The worldwide expansion of Christianity over the past century is a tide that has lifted virtually all denominations—with one apparent exception. A hundred years ago, any account of the Christian world would have recognized three great streams: the Roman Catholic, Protestant and Orthodox. After 1917, though, the Orthodox churches suffered a long period of disastrous persecution and disruption, preventing them from engaging in anything like the global missionary expansion that has built such powerful new foundations for other churches. Today, many Orthodox churches are based in European countries that are faced with an alarming demographic decline. At first sight, then, in terms of raw numbers, the Orthodox future looks grim.

Few non-Orthodox observers would be surprised at this lack of global expansion, as they generally think of Orthodoxy strictly in ethnic terms, whether Russian, Greek, Serbian or Arab. In the film My Big Fat Greek Wedding, the non-Greek Ian accepts Orthodox baptism as a means of winning his sweetheart. He declares after the ceremony: “Now I’m really Greek!” If a religious conversion means no more than honorary admission to a given ethnic group, there seems little reason to consider it.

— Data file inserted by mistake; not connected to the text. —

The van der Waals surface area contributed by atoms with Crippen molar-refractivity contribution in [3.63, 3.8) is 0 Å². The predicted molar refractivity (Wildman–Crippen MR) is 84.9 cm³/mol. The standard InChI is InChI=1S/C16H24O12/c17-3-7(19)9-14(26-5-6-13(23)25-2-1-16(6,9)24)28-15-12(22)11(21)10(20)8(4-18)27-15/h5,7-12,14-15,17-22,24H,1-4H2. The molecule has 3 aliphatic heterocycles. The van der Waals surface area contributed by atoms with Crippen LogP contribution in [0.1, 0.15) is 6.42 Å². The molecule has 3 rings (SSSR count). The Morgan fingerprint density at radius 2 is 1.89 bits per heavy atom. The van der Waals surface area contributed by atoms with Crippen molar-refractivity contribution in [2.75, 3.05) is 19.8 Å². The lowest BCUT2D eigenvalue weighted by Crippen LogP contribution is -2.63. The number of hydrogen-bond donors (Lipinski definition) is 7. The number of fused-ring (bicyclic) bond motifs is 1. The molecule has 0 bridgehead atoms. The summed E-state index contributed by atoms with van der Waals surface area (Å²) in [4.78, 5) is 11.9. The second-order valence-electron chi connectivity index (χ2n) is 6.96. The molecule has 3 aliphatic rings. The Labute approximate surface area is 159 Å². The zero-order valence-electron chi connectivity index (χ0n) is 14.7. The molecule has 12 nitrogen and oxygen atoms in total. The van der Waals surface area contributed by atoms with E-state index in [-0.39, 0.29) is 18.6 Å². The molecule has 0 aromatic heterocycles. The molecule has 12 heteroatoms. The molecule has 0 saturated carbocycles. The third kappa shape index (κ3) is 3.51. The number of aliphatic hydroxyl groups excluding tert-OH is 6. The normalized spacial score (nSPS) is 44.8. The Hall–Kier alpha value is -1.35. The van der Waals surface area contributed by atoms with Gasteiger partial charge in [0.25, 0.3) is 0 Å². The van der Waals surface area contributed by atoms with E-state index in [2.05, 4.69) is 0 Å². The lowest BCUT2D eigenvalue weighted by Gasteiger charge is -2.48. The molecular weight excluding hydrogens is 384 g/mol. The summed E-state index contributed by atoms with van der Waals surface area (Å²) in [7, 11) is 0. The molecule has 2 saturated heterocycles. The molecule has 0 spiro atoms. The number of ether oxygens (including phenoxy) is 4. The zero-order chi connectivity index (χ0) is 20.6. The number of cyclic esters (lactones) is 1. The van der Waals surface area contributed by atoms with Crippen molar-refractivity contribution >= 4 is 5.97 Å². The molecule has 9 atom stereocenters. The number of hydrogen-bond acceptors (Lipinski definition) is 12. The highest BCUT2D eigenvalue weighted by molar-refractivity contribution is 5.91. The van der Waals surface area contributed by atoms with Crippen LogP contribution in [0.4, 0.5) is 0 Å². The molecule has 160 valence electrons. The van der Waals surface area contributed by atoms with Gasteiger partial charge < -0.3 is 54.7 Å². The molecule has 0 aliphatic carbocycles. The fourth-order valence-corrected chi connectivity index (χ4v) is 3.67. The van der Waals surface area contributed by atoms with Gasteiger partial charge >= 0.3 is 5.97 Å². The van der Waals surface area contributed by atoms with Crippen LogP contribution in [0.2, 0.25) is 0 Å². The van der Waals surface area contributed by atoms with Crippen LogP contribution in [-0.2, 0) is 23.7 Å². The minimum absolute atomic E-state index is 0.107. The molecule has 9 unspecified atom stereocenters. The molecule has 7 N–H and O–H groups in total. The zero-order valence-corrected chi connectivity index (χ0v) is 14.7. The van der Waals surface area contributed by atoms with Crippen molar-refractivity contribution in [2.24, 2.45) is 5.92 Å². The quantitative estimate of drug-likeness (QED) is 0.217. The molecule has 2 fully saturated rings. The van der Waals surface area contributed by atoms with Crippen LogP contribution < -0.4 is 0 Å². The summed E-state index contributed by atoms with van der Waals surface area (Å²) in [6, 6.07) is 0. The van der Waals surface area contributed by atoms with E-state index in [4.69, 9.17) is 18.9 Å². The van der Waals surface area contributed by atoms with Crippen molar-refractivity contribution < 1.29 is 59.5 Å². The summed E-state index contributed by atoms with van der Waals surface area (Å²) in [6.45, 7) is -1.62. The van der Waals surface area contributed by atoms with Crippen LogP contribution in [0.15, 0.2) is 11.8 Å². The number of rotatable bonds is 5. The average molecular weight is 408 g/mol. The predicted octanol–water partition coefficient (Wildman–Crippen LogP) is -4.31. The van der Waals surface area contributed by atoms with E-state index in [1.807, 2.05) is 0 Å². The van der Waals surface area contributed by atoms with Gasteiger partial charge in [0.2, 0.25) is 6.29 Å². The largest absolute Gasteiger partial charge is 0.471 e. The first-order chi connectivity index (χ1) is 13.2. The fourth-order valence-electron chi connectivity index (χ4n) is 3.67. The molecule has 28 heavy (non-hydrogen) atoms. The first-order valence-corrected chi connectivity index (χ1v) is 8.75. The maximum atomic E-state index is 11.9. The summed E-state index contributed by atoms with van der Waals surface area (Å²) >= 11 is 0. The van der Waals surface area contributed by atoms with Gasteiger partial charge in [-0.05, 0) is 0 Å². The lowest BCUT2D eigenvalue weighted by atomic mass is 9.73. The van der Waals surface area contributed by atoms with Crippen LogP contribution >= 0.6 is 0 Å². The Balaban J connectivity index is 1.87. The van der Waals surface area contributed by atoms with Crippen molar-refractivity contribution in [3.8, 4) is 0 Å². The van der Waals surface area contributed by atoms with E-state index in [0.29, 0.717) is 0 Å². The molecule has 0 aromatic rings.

Yet Orthodoxy, past and present, has far more of a global presence than we might expect. Historically, Orthodoxy was no more tied to its ethnic roots than was French Catholicism or English Anglicanism, both of which made mighty advances on the mission frontier. Ironically, in view of the stereotype, Orthodox missionaries not only existed but proved to be creative and even heroic. When the early 19th-century Russian Empire tried to convert the native peoples of North America, missionary pioneers like St. Herman of Alaska struggled to prevent colonial officials from oppressing their Aleut converts, and they moved quickly to create a written language in order to translate scriptures and other texts.